The philosopher and mathematician Blaise Pascal once wrote, “I did not have time to write you a short letter, so I wrote you a long one.” As a writer working in the attention economy you should take Pascal’s remark as the first rule of your professional life. Take the time to write a short letter to the world. Churning out fiction can give you the comforting illusion of progress. No doubt you’ll find one market or other to publish it. But think about the writing you really love and value enough to come back to again and again. How long do the best authors take to create their work? Why should you aim to be anything less than the best?

How to work with theory without snuffing out your creative spark

I spent much of the last weekend live-tweeting from Weird Council, an academic convention on the writing of China Mieville. Many clever people were in attendance, many clever things were said. I only understood about half of them but felt quite good about getting that much. As a good friend of mine says, if more than four other experts in the world understand what you are saying you are not a real academic.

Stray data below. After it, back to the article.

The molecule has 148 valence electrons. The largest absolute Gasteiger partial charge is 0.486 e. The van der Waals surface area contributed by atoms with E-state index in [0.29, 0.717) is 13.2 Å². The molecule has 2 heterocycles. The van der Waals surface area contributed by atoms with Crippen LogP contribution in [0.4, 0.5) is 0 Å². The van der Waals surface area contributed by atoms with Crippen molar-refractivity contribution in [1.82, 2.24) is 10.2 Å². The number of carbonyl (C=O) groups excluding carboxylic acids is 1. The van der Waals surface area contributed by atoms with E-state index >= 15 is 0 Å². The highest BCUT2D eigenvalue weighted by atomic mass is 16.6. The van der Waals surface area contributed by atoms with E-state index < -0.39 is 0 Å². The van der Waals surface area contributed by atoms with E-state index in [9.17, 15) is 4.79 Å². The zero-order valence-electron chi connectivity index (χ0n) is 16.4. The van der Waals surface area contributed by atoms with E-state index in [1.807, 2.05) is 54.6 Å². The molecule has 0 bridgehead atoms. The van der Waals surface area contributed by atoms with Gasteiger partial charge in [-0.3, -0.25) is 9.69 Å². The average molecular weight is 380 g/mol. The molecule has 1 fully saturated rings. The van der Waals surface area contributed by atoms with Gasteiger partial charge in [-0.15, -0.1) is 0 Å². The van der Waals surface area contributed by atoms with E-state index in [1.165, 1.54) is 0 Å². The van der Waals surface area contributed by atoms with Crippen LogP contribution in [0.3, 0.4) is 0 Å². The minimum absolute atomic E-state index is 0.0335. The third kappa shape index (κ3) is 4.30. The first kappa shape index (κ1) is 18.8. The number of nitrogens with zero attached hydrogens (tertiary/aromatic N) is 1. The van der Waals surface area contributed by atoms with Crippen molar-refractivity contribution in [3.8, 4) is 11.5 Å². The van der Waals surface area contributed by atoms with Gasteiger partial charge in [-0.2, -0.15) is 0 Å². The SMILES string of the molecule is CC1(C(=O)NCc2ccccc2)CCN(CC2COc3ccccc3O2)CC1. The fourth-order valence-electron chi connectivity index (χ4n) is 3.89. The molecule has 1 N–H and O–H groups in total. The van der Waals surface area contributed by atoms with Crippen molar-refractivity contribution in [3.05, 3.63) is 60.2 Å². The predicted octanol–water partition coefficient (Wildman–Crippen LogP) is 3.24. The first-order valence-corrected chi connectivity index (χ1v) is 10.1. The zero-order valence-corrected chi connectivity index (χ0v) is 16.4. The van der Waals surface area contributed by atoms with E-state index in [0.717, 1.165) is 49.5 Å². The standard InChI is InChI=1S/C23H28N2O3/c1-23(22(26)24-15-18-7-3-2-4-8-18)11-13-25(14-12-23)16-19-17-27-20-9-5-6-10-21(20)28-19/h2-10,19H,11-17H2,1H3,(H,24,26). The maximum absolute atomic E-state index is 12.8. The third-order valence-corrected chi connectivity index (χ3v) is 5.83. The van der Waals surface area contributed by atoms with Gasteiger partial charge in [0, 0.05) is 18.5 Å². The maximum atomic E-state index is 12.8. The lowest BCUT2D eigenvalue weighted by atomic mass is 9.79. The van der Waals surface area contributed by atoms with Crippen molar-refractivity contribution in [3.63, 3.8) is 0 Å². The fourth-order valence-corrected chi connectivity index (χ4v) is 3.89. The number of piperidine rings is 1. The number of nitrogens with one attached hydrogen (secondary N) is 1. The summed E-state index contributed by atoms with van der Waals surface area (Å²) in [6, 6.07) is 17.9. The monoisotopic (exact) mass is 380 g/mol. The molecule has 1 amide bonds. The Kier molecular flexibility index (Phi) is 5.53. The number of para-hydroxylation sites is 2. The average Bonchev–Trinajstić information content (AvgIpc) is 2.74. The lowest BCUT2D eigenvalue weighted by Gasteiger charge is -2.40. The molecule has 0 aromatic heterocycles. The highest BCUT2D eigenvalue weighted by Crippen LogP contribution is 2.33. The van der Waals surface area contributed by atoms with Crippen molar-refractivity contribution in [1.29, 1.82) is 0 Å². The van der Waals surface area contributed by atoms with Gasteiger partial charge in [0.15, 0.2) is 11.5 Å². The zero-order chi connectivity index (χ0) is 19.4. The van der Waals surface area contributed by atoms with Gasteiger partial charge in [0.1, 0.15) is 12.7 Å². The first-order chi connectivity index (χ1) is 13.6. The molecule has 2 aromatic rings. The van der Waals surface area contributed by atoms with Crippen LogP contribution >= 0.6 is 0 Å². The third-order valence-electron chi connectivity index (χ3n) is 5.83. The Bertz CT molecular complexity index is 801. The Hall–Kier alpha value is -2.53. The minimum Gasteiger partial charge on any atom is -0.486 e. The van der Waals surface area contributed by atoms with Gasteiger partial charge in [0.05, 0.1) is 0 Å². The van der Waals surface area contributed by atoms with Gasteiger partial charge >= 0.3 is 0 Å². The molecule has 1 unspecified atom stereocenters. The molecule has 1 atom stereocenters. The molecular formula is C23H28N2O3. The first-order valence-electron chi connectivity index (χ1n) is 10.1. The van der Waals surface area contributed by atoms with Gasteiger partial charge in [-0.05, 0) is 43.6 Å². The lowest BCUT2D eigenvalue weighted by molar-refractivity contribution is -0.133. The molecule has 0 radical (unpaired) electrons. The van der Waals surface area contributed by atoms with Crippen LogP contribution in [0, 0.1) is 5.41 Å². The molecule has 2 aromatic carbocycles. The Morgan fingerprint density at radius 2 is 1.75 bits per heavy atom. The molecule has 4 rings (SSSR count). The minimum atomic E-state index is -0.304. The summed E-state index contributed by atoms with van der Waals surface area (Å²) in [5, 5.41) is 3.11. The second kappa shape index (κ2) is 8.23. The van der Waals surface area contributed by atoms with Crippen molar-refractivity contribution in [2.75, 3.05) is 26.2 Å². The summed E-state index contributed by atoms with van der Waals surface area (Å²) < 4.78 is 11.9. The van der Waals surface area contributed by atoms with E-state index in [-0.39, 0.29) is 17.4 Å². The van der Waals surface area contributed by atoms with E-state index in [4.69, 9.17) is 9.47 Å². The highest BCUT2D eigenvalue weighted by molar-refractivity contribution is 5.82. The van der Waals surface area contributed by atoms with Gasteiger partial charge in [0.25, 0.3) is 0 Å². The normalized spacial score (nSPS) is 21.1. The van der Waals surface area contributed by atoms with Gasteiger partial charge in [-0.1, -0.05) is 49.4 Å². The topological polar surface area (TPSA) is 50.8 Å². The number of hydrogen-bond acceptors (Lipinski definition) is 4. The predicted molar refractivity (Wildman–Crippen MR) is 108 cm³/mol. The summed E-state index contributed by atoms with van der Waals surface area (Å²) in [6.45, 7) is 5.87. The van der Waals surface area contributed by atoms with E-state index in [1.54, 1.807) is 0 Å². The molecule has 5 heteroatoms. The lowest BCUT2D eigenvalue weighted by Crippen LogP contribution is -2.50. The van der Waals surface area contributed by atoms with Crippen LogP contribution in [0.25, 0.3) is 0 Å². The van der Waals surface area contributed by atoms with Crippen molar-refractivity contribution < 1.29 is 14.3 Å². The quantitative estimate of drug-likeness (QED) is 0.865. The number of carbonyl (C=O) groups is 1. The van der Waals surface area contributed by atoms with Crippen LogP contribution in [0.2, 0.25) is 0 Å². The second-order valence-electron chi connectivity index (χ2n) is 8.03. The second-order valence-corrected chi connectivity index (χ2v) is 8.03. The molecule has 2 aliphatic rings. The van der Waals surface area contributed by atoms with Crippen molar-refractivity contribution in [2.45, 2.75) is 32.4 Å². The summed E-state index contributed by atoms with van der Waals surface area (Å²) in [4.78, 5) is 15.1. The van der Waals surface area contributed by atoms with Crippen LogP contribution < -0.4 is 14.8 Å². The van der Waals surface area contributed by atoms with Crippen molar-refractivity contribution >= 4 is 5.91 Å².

Throughout the day I saw occasional tweets from writers wondering how all these complicated theories about literature combined with the actual act of creative writing. And I believe that is a perfectly valid concern. Most writers recognise that it isn’t the intellectual bit of their brain that writes a great novel or short story. That comes from an imaginative spark. And anyone who writes knows that too much intellectualising can snuff that spark right out.